I was 178cm tall and weighed 48 kilos.
1991 also saw the deregulation of the health system, bad news for those of us on a diet of newly retired KFC and nits. At one point during the year we all got scabies but the new GP charges meant it would cost each of us around $8 – $10 for a visit to the doctor. Rumour had it however that there was a German doctor in town who would see multiple patients in one appointment. She was clearly a communist. We split the cost of the visit and the prescription and were sent home with instructions to wash all our bedding in hot water. She might as well have told us to soak it in Dom Perignon. The scabies galloped on, undaunted.
Three months later, in a sleep deprived fit of itching hysteria, my flatmate scratched through her dermis and into the muscle with a hair-clip. The resulting infection festered for a week, causing a kidney infection that raged for another three days.
She grew more and more ill but was adamant that we should not take her to the hospital, as she couldn’t afford it. In 1991 the National government, as part of its ongoing privatisation of the healthcare system, introduced a per night charge for hospital stays.
The charge was to discourage people from using the hospital ‘unless they really needed to’ (disregarding the fact that Doctors are generally slightly better equipped to determine the ‘need’ for hospital admission than the average punter with an axe in their face).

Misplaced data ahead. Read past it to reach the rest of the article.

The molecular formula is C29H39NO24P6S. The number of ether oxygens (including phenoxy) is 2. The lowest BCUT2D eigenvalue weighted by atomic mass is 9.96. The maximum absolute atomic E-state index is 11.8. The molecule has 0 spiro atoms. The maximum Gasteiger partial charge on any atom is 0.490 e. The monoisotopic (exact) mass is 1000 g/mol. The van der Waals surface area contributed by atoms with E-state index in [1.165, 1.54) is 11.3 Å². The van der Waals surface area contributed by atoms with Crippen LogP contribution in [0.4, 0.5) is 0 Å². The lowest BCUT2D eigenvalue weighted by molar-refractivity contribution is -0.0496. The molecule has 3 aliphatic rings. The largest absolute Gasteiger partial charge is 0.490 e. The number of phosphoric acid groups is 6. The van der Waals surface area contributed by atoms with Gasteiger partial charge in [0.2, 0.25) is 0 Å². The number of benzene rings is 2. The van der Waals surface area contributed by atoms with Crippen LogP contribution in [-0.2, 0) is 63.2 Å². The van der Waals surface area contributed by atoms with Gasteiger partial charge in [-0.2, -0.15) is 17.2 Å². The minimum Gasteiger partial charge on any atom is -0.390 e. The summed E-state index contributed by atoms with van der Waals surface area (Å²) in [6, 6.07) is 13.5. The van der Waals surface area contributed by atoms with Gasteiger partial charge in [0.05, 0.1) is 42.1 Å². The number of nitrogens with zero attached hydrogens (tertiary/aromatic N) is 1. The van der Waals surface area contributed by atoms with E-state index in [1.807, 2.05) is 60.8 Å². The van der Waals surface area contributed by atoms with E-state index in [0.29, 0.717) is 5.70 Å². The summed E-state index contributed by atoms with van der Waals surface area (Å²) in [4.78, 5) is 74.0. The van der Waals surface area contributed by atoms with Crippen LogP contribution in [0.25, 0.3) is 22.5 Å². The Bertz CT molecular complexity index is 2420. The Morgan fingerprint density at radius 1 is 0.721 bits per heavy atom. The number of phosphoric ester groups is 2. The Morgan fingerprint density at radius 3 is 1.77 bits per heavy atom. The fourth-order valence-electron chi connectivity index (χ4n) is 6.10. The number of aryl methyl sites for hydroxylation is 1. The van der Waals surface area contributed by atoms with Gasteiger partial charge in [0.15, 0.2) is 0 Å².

Initially this charge was set at $50. I seem to recall health minister (soon to be Prime Minister) Jenny Shipley saying that it cost about $170 a night to stay in a full service hotel, so the $50 hospital charge was relatively cheap. This was perhaps unfair media treatment. With the benefit of hindsight Shipley may have chosen more considered words, but it’s since emerged that she was ‘doorstopped’ at home at the exact moment she’d started carving a glue-sniffer. The media can be unkind.
My flatmate was rightly nervous about going to hospital. Outstanding debts were swifty on-sold to Baycorp. In a penurious town there is no-one more zealous than the debt collector who is himself only one pay cheque from the other side. I distinctly remember discussing this contingency: obviously we had nothing BayCorp could or would take (they were famous for taking belongings at an address, regardless of the provenance), but they could ruin her credit rating, and she was the only one of us who was old enough to be on a lease.
The kidney infection continued unabated. My dear flatmate raged, fainted and puked her way through another three days while we waited for market forces to rationalise the extent and outcome of her illness.
Finally, after a week she fell unconscious. We borrowed a friend’s car, scraped together $3 petrol money and a carried her down the stairs and off to hospital, where we were told she was three hours from death. She was back at work later that week, the entitled bitch.